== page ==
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Humans have marvelous powers of recognition. No one’s surprised when parents identify their child in a crowd by a glimpse of her face or echo of her voice. But we aren’t unique in this regard. Other creatures have evolved impressive powers of discrimination.

Take birds. “Their recognition system is really quite remarkable,” says Mark Hauber, director of the animal behavior and conservation program at Hunter College. “It has to be. You have to find food, you have to escape from your enemies, and you have to make sure you don’t mate with your parents.” Calling someone “bird brain,” in short, is misguided.

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Here are three birds with stunning abilities of recognition.

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Great Reed Warblers

A great reed warbler in Valley of Springs Region, Israel.Wikicommons

In Hungary, great reed warblers nest by irrigation channels where their nests are targets for cuckoos, who are brood parasites, as they lay their eggs in another bird’s nest (hence the verb “cuckold”). Cuckoos produce light-blue spotted eggs that look remarkably similar to the warblers’. To avoid the evolutionary costs of raising an unrelated baby, warblers adapted the ability to spot, and eject, a cuckoo’s egg. This cycle, Hauber says, is a “coevolutionary arms race.”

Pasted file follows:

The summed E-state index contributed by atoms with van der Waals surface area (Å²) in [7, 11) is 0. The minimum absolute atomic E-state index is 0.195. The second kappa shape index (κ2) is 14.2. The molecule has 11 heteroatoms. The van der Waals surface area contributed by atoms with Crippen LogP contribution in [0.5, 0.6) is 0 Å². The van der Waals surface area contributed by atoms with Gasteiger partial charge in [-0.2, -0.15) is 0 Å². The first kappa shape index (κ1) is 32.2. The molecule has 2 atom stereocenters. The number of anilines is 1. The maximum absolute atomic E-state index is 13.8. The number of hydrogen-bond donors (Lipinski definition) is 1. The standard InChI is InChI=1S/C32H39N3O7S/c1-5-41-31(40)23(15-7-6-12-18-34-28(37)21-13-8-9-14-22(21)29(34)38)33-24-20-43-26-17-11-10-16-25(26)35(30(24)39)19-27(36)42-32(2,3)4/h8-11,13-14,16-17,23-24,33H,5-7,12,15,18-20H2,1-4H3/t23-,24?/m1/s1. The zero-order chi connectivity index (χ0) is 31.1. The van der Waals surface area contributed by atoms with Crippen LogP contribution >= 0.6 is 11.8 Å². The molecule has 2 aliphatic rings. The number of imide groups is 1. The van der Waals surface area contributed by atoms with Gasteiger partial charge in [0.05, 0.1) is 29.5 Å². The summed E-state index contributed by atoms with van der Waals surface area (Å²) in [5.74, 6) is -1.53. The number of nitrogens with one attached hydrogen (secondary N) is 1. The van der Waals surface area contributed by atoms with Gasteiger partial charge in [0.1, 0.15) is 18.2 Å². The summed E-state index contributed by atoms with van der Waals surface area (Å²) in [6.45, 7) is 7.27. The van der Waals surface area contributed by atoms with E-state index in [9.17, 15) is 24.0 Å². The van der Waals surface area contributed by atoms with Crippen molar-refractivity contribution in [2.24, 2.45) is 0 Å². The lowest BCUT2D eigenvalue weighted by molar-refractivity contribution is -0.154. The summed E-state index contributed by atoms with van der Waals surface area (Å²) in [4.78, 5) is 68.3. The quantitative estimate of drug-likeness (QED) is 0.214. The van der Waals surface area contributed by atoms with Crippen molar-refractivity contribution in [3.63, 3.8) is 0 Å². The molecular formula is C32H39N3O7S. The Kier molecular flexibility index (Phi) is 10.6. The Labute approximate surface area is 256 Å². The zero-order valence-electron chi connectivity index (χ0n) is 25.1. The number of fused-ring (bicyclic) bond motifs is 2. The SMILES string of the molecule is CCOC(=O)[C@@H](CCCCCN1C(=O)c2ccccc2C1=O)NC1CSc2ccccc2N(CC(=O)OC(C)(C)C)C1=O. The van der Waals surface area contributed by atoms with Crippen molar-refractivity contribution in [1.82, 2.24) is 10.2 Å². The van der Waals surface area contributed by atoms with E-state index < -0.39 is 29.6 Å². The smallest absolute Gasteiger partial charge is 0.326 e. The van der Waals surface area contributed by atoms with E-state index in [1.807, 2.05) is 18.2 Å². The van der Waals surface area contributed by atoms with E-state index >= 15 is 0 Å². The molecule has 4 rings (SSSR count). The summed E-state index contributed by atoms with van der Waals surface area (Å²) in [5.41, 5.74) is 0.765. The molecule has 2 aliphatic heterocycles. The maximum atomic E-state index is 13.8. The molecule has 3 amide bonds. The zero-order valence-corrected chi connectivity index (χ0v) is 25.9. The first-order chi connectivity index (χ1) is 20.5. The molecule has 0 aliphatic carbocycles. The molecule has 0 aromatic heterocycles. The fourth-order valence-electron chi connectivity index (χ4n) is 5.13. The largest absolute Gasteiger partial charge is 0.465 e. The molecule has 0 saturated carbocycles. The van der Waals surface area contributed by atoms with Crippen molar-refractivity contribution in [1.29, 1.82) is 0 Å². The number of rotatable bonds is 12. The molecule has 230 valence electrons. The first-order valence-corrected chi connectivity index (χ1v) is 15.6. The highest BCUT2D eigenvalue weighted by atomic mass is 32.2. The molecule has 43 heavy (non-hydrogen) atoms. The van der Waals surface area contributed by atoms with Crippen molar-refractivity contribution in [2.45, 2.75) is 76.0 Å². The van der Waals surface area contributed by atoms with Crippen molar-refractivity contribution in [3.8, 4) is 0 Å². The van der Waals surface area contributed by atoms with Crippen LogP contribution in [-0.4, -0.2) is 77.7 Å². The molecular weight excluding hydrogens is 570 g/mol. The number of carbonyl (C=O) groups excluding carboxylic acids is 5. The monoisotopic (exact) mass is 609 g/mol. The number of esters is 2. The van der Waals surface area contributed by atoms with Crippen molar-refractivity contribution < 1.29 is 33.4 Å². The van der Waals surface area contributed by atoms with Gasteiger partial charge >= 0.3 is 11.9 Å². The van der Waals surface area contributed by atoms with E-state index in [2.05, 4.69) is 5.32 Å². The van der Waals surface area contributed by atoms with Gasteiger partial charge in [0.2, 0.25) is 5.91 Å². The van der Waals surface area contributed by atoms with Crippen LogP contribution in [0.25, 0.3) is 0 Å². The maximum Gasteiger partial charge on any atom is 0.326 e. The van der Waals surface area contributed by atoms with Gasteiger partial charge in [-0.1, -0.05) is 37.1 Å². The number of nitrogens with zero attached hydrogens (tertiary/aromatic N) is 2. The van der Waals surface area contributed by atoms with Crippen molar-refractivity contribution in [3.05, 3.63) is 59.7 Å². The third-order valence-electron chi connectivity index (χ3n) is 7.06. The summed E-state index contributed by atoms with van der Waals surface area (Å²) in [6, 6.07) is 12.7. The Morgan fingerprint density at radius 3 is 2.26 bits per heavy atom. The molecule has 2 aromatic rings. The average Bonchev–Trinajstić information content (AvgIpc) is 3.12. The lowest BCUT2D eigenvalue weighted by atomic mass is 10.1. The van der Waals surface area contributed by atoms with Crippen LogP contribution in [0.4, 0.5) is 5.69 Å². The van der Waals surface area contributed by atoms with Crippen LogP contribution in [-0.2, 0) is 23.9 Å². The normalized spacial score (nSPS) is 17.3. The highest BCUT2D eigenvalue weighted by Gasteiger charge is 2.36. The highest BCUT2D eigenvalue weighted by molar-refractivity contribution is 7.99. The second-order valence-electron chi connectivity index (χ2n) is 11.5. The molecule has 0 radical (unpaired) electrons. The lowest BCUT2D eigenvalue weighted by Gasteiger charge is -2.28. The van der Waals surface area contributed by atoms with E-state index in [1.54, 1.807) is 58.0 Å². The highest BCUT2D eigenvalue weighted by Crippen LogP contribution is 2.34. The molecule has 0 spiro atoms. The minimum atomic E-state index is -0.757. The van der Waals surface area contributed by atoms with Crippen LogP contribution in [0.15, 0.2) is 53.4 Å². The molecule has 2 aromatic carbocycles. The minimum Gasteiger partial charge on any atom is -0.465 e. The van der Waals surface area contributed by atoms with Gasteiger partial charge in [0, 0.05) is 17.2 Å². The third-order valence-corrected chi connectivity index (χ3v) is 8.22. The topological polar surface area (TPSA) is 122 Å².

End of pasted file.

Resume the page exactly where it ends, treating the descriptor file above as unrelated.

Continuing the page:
Hauber designed an experiment to determine whether warblers need to compare a foreign egg with their own to identify and kick out the fraud. He simulated foreign eggs in the warbler nests with highlighters—blue, green, yellow, red, and orange—to change the color of the warblers’ real eggs to more varied hues. Sometimes just one egg was artificially colored, sometimes three, sometimes all of them.

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The study, published in Behavioral Ecology, suggests the warblers recognize the imposters before long. When just one egg was orange, the warbler kicked it out around 75 percent of the time. When all the eggs—five—were orange, the warbler kicked at least one of the eggs out over half the time; sometimes it kicked out all of them. That means that it wasn’t comparing the orange eggs to anything else. Warblers seem to know what their eggs should look like, even when they had all been altered in the same way.